Should You Consolidate Your Credit Cards? Your Guide to Credit Card Consolidation
Credit card debt can stick with you for years. If you find yourself in deep credit card debt, there are options, like credit card consolidation. Learn more here
$6,375 is the amount of credit card debt the average American carries. This stat is up 3% over last year.
Feeling the crunch and stress of credit card debt can keep you up at night and cause relationship problems.
Instead of continuing to pay high-interest rate debt for years to come many Americans turn to credit card consolidation. Many people see getting a loan to pay of credit card debt as the only way out of a slippery situation.
Continue reading this article to learn what you need to know before you consolidate your credit cards.
What You Need to Know About Credit Card Consolidation
As you learn more about consolidating your credit cards, you are likely to see there is more than one way to get the job done. While we love to have options, it does make things more difficult when you have to make a decision. Here are four ways you can consolidate your credit card debt.
1. Personal Loans
An unsecured personal loan is a popular way to pay off credit cards and other debts. Many people apply for personal loans to get a lower interest rate on their debt instead of paying high rates from credit cards.
As you are applying for personal loans, make sure to check and see if the percentage rate is going to be lower than what you are currently paying. Depending on which loan company you use, the interest rate for a personal loan could be as high as credit card interest rates or even higher.
If you apply for a personal loan online, the best rates will go to those that have the best credit scores. If your credit score is low, you can save money on your interest rate even if you increase your credit score minimally.
Some companies that offer personal loans will be more likely to approve your request if they send the money to your debtors.
2. 0% Balance Transfer Cards
For people that have excellent credit scores, offers of introductory 0% APR credit cards are not uncommon. This introductory rate is no less than 6 months and sometimes up to 18 months.
These cards will allow you to transfer your debt from your other credit cards to gain your business. While you won’t have to pay interest for the 0% introductory period, the balance that is still on the card at the end of the period will be subject to interest at the regular rate.
Pay attention to terms of the balance transfer as well. Usually, the 0% APR introductory rates come along with around a 3% fee for the balance transfer.
If you have a plan in place to pay off the balance before the introductory rate is up, this can be a great option for consolidating and paying off your credit card debt. If you don’t have a plan in place, you are likely to saddle yourself with interest either way.
3. Home Equity Loan or Line of Credit
If you own your home, you can take out a loan or line of credit using the equity in your home. Home equity loans are lump sum loans with a fixed interest rate. A loan of credit is like a credit card with a variable interest rate.
You can use the money to pay off your credit cards and get a lower rate of interest since secured loans generally have lower interest rates than unsecured loans.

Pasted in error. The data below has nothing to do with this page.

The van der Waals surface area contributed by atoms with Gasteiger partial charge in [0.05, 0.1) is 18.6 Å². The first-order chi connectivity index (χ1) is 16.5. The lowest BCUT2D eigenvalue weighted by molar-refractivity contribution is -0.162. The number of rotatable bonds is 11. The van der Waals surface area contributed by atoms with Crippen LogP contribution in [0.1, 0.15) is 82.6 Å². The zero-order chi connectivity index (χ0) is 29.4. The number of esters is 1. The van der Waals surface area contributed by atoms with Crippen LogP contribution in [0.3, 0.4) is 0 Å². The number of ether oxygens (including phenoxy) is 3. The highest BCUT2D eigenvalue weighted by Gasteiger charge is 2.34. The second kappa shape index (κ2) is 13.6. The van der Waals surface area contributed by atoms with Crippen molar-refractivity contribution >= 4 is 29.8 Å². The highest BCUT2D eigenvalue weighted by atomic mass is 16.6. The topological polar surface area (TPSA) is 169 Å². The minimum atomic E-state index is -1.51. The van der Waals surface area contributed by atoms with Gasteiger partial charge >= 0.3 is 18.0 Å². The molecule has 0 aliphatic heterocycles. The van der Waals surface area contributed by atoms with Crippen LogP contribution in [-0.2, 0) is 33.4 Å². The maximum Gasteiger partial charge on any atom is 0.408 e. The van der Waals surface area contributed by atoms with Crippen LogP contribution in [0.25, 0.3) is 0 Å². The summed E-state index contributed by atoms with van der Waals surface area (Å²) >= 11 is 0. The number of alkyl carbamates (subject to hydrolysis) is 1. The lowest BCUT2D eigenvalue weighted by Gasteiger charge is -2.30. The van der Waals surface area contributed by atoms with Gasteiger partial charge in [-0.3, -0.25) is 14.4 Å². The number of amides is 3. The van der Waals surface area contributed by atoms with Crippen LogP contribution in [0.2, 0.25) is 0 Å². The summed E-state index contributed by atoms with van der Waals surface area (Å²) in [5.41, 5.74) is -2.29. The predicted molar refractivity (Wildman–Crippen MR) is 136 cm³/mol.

Failing to keep up with payments means that you could lose your home. Unless you have a specific and concrete plan in place, getting a line of credit on your home may not be the best idea.
4. 401(k) Loans
While some people do decide to take a loan from their employer-sponsored retirement account, this is not a wise idea. Taking a loan against this account can cause major problems in your retirement. If you don’t want to use the options about, this may be the only thing left for you to do.
There is one benefit to this loan, and that is that it won’t show on your credit report. This small benefit isn’t enough to offset the factor that if you don’t repay the debt, you will owe a big penalty plus taxes on the balance you haven’t paid.
The typical due period of 401(k) loans is five years. If you are no longer at your place of work, the loan is due in 60 days.
Benefits of Paying off Credit Card Debt
Paying off your credit card debt before interest accrues means you won’t pay any interest on the money you used for that period. If you carry a balance and pay more than the minimum payment, that will decrease the amount of interest you pay.
Not only will you pay less interest when you pay down your credit cards but you will also enjoy a higher credit score. When you aren’t carrying a high balance on your credit cards, your use will be low which increases your credit score number.
When you have a higher credit score, you are more likely to get approved for loans that are low interest. Having a high credit score gives you more of a chance to get a loan to consolidate the rest of your debt too if that is something you want to do.
Even small decreases in the percentage of interest you pay can make a big difference in your monthly payments. The overall interest that you pay will also decrease if you secure a lower interest rate percentage on your loans.
When you pay your credit card early you’ll have the amount that you paid available on your credit card again. If you get rewards when you use your credit card, then you want to have availability so you can spend and earn more rewards.
Create a Lifestyle You Love Using a Budget You Can Handle
Every year more people decide to get out of debt and to go for a freedom lifestyle. Our site helps you understand money and credit card consolidation so you can start living your best life now. Check out another great article like our article on how to make fast internet money.